OTTAWA – The Conservative government is being accused of suppressing the release of scientific information in what an environmental law group describes as a threat to democracy and a breach of the federal Access to Information Act.
The Environmental Law Centre at the University of Victoria and the ethics watchdog Democracy Watch are asking the federal information commissioner to investigate what they’re calling “systematic efforts by the government of Canada to obstruct the right of the media — and through them, the Canadian public — to timely access to government scientists.”
They argue that the federal access law’s stated “principle” is to ensure government information is available to the public and that any restrictions be limited and specific.
“By suppressing scientists and stopping them from talking to the media … that undermines the public’s knowledge of what records actually exist,” said Calvin Sandborn, legal director of Victoria’s Environmental Law Centre.
The public is then doubly blind, Sandborn suggested, because it neither hears from taxpayer-funded scientists directly nor can it seek out their work through the Access to Information Act.
The complaint arises from a sweeping Conservative communications policy under which federal scientists must get permission before speaking publicly — permission that is often denied, delayed or limited to approved talking points.
The issue has again come to prominence following a report last week by Postmedia News that the Department of Fisheries and Oceans is demanding that scientists on a joint Canada-U.S. Arctic research project sign a sweeping confidentiality agreement. The demand has been flatly rejected by some U.S. scientists.
The submission Wednesday to the office of Information Commissioner Suzanne Legault includes a new 28-page report that chronicles repeated examples across multiple government departments.
Law student Clayton Greenwood compiled examples of scientists being muzzled at Environment Canada, Fisheries and Oceans, Natural Resources Canada, the National Research Council, the Canadian Food Inspection Agency and National Defence.
The package includes copies of emails among government officials that detail the obsessive control exerted over even routine requests — such as a media inquiry about the National Research Council’s role in a NASA snow study over southern Ontario.
A spokeswoman for Legault said a preliminary examination will take place to see if a full investigation is warranted.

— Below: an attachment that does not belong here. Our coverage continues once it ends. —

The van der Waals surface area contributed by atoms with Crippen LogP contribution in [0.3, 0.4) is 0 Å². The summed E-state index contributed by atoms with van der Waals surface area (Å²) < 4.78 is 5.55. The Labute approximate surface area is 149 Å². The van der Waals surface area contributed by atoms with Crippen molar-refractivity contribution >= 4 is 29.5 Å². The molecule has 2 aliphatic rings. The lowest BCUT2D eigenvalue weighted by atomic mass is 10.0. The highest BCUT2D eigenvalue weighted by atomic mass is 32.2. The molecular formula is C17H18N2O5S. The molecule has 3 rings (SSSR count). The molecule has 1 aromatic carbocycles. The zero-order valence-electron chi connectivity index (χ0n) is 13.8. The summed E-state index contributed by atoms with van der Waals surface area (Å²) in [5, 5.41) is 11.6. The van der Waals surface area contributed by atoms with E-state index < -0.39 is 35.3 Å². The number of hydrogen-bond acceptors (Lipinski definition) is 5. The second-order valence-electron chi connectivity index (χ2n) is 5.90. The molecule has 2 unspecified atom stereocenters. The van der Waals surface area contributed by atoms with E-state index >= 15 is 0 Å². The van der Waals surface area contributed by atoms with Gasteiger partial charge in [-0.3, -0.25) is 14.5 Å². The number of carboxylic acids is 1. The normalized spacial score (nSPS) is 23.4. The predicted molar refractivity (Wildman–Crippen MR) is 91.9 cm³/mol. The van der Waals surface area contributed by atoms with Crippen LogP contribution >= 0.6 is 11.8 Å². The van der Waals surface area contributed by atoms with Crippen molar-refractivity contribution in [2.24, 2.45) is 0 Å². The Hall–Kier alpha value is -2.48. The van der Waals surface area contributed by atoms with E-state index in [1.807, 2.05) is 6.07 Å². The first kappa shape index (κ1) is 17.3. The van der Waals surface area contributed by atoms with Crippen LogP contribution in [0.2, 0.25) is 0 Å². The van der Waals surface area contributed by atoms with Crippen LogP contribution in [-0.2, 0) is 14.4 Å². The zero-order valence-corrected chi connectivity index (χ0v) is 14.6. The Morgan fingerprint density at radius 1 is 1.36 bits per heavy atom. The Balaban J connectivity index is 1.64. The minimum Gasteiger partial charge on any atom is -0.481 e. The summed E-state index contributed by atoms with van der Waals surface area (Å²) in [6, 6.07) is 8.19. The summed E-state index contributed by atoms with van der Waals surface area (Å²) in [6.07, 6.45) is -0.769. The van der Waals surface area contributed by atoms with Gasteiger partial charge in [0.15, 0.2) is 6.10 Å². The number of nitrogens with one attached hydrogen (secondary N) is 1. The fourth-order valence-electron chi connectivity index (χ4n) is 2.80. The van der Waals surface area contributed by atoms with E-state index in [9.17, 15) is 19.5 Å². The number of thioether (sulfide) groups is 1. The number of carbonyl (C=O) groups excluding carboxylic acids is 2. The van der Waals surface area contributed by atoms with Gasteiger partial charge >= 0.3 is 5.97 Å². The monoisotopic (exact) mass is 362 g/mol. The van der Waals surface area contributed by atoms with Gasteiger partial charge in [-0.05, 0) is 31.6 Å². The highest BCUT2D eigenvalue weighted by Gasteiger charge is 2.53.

Legault will not publicly comment on whether she undertakes an investigation or not. Her only power, should she find merit in the complaint, is to publicly report her findings.
Sandborn, a law professor, said he believes the request falls within Legault’s mandate.
“I don’t think there’s a more important role than this for the access to information commissioner to address: does government have the power to suppress public access to publicly owned science and information?” he said.
“The whole idea of democracy is that the public can make wise decisions. But they can’t make wise decisions if they don’t have the facts, if government facts are hidden from them.”
Prime Minister Stephen Harper has made much the same argument in the past.
In 2001, as head of the National Citizens Coalition, Harper wrote that “information is power.”
“The less control the government has over the flow of information, the less control it can exert over its citizens.”
Even since coming to office, Harper has occasionally preached that open access to information is critical to citizen freedom.
“We believe strongly that Canadians’ freedom is enhanced when journalists are free to pursue the truth, to shine light into dark corners, and to assist the process of holding governments accountable,” he told an ethnic media awards banquet in Markham, Ont., in November 2009.
Sandborn said access to information is at the heart of responsible government.
“If we don’t resolve that, I think our democracy may be in deep trouble.”